As they watched the aftermath of Hurricane Katrina unfold on television, retired nurse Connie Hoffer and her husband knew they wanted to reach out to the victims of the tragedy in any way they could.
“I saw an appeal for 40,000 nurses across the country to respond,” Connie said. “I said OK, that is something I could probably do.” Together, she and her husband took the requisite Red Cross courses and Connie soon found herself tending to infants, seniors and families affected by the storm, at a shelter in the small town of Baker, La. “We had about 300 people ranging in age from a week old infant to a woman who was more than 100.”
Since her first deployment, Connie grew into her current role as Nurse Leader. She works to coordinate and recruit new nurses, as well as directing the efforts of health services volunteers. With extensive training and an uncanny ability to think on their feet, nurses are among the most valuable volunteer assets the Red Cross can deploy in times of disaster relief. But currently, nurses are needed more than ever in the Pikes Peak region, which was hit hard by the 2012 wildfire season. As the one-year anniversary of the Waldo Canyon fire approaches, the Pikes Peak chapter of the Red Cross is putting out a call for volunteer nurses, in the hope that the chapter will be fully prepared in the event of another devastating fire season.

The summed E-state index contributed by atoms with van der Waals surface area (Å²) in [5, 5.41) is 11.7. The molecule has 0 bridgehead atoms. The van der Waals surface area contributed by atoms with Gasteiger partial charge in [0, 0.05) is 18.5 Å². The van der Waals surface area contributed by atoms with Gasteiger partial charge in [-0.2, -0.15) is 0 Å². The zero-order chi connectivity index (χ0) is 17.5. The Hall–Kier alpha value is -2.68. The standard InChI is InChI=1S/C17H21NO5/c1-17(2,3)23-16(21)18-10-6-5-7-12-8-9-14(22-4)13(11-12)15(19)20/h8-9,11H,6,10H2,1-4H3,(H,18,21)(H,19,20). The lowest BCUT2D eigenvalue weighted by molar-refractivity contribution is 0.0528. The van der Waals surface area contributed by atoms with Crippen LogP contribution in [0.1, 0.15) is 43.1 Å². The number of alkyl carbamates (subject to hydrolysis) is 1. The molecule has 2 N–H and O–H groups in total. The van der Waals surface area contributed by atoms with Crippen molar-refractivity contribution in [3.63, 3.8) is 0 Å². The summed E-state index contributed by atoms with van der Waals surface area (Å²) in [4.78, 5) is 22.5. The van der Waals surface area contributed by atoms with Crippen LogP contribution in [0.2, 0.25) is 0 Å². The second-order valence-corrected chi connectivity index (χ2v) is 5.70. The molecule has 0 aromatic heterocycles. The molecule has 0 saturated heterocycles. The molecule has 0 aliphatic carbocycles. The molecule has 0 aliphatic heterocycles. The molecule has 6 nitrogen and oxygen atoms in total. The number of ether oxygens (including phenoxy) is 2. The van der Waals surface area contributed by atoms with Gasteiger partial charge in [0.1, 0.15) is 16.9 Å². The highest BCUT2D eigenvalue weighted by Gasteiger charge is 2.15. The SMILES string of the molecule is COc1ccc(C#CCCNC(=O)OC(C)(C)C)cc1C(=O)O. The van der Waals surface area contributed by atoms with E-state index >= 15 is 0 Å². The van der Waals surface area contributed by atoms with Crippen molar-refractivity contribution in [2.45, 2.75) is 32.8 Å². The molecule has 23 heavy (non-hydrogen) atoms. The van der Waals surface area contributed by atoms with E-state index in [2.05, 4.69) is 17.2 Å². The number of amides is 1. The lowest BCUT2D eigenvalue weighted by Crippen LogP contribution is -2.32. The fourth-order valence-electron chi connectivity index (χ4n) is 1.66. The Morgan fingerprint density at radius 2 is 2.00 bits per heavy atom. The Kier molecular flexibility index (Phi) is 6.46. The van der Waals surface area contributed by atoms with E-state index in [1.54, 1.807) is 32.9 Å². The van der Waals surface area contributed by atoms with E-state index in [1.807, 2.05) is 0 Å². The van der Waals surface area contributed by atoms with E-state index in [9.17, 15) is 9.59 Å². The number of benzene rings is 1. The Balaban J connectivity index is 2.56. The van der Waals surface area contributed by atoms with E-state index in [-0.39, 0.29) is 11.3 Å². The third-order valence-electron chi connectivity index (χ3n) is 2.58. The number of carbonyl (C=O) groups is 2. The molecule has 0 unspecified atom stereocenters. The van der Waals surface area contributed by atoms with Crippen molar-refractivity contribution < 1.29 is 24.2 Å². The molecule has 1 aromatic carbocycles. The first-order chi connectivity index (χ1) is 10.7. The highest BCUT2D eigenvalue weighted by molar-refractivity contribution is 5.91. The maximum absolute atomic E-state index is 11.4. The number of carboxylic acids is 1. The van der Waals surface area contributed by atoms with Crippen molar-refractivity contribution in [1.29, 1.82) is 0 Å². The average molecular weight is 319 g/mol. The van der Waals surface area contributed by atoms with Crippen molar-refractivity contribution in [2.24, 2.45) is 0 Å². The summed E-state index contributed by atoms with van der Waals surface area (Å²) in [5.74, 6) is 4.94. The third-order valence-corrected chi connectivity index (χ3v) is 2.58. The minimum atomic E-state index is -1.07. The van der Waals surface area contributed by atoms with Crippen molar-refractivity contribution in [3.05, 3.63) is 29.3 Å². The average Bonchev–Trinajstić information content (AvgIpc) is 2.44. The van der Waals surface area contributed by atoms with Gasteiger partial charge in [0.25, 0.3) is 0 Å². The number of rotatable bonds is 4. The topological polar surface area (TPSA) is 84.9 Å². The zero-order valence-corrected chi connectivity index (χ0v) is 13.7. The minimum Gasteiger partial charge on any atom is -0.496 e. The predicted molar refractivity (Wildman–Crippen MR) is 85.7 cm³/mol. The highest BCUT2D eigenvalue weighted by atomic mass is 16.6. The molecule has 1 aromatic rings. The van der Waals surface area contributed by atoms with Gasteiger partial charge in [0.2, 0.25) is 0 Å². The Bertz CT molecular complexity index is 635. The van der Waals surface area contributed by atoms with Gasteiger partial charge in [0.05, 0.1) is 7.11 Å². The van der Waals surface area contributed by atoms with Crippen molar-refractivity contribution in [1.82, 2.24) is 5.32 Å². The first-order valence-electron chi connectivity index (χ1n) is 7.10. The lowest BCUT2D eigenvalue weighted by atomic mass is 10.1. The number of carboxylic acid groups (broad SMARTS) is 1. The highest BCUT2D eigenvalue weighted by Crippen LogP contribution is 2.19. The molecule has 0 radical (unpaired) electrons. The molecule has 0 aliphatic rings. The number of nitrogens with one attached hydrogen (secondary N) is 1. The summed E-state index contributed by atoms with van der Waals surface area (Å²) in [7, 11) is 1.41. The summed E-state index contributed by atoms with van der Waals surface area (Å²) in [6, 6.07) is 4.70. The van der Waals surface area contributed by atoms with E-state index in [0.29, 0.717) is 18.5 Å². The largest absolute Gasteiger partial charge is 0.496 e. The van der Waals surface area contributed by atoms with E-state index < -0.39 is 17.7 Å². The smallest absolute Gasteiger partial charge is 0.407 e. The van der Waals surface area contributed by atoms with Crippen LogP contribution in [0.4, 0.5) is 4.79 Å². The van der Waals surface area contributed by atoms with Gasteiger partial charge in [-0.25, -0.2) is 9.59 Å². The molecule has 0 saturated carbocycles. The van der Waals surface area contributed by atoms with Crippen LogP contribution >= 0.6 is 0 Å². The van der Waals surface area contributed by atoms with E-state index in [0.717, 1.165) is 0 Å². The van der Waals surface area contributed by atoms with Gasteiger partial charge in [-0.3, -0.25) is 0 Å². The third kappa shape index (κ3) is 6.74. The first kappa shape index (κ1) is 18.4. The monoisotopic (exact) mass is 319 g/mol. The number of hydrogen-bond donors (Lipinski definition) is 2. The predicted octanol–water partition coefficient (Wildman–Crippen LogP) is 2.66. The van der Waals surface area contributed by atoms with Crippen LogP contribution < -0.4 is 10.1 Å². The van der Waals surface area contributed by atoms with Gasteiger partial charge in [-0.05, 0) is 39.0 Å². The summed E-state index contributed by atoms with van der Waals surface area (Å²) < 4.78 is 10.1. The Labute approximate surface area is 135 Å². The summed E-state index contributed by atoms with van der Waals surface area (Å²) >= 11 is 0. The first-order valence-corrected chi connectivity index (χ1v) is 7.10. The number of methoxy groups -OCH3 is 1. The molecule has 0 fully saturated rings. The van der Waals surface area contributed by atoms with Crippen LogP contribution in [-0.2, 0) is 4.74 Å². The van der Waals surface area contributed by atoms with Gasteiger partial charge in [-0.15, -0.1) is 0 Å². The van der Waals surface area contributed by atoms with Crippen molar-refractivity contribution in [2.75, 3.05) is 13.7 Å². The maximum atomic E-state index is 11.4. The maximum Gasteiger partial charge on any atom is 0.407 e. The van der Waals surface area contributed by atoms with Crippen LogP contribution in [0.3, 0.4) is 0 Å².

“There is certainly a great need for nurses,” Connie said, “Particularly young nurses, who have more of the energy to work the 12 hour shifts, are really needed.” The Fort Collins region, she said, is also seeking health services volunteers.
In situations like the 2005 response to Hurricane Katrina and last year’s fire disasters, nurses played an integral role in the services the Red Cross was able to provide. Nurses who can respond quickly and assess complex triage situations are especially valuable to disaster relief efforts, but as Connie stated, “There really is a place for every kind of nurse in the Red Cross.”
A diverse and multi-talented corps of nurses is the best way to approach the diverse group of clients the Red Cross response is presented with. What makes a good Red Cross nurse, and what can a nurse expect from this kind of volunteer engagement? According to Connie, “It takes a lot of flexibility, and thinking outside the box to meet the needs of the people you’re serving.” She recalls a situation where a nurse noticed that some time had gone by since she heard a newborn infant cry in the shelter she was serving. Her observation saved the child’s life; the baby was dehydrated and the nurse’s quick deduction resulted in life-saving treatment. “You need to be able to continue to think, but know that what you do has the potential to make a big impact on the people you’re serving.”